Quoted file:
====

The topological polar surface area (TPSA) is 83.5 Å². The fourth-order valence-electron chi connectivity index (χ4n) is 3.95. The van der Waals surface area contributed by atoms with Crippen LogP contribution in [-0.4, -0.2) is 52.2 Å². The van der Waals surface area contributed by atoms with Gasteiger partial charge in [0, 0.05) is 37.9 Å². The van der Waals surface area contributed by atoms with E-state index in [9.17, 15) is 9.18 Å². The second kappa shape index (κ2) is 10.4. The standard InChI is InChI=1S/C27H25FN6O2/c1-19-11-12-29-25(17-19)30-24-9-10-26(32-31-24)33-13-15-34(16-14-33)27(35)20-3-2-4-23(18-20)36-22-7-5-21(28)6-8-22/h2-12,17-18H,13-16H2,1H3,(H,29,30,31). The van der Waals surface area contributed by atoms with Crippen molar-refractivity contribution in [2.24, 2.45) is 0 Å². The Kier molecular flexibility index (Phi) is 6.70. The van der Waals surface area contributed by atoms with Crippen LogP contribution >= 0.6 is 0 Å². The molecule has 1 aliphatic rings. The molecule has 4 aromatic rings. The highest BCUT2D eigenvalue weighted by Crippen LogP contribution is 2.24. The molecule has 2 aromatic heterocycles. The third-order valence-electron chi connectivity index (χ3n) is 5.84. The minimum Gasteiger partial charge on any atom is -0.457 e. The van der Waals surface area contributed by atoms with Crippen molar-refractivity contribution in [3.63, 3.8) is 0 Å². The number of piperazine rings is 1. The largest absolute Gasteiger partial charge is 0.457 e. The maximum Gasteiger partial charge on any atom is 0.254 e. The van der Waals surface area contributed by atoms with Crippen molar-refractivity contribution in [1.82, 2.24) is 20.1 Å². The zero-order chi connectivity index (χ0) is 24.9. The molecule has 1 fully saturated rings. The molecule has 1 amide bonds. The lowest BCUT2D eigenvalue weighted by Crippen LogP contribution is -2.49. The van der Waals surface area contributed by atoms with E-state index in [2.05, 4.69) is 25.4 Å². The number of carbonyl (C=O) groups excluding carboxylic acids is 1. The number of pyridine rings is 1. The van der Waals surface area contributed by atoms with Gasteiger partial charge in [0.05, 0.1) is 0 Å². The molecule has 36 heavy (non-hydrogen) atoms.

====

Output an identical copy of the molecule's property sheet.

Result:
The topological polar surface area (TPSA) is 83.5 Å². The fourth-order valence-electron chi connectivity index (χ4n) is 3.95. The van der Waals surface area contributed by atoms with Crippen LogP contribution in [-0.4, -0.2) is 52.2 Å². The van der Waals surface area contributed by atoms with Gasteiger partial charge in [0, 0.05) is 37.9 Å². The van der Waals surface area contributed by atoms with E-state index in [9.17, 15) is 9.18 Å². The second kappa shape index (κ2) is 10.4. The standard InChI is InChI=1S/C27H25FN6O2/c1-19-11-12-29-25(17-19)30-24-9-10-26(32-31-24)33-13-15-34(16-14-33)27(35)20-3-2-4-23(18-20)36-22-7-5-21(28)6-8-22/h2-12,17-18H,13-16H2,1H3,(H,29,30,31). The van der Waals surface area contributed by atoms with Crippen molar-refractivity contribution in [2.24, 2.45) is 0 Å². The Kier molecular flexibility index (Phi) is 6.70. The van der Waals surface area contributed by atoms with Crippen LogP contribution >= 0.6 is 0 Å². The molecule has 1 aliphatic rings. The molecule has 4 aromatic rings. The highest BCUT2D eigenvalue weighted by Crippen LogP contribution is 2.24. The molecule has 2 aromatic heterocycles. The third-order valence-electron chi connectivity index (χ3n) is 5.84. The minimum Gasteiger partial charge on any atom is -0.457 e. The van der Waals surface area contributed by atoms with Crippen molar-refractivity contribution in [3.63, 3.8) is 0 Å². The number of piperazine rings is 1. The largest absolute Gasteiger partial charge is 0.457 e. The maximum Gasteiger partial charge on any atom is 0.254 e. The van der Waals surface area contributed by atoms with Crippen molar-refractivity contribution in [1.82, 2.24) is 20.1 Å². The zero-order chi connectivity index (χ0) is 24.9. The molecule has 1 fully saturated rings. The molecule has 1 amide bonds. The lowest BCUT2D eigenvalue weighted by Crippen LogP contribution is -2.49. The van der Waals surface area contributed by atoms with E-state index in [2.05, 4.69) is 25.4 Å². The number of carbonyl (C=O) groups excluding carboxylic acids is 1. The number of pyridine rings is 1. The van der Waals surface area contributed by atoms with Gasteiger partial charge in [0.05, 0.1) is 0 Å². The molecule has 36 heavy (non-hydrogen) atoms.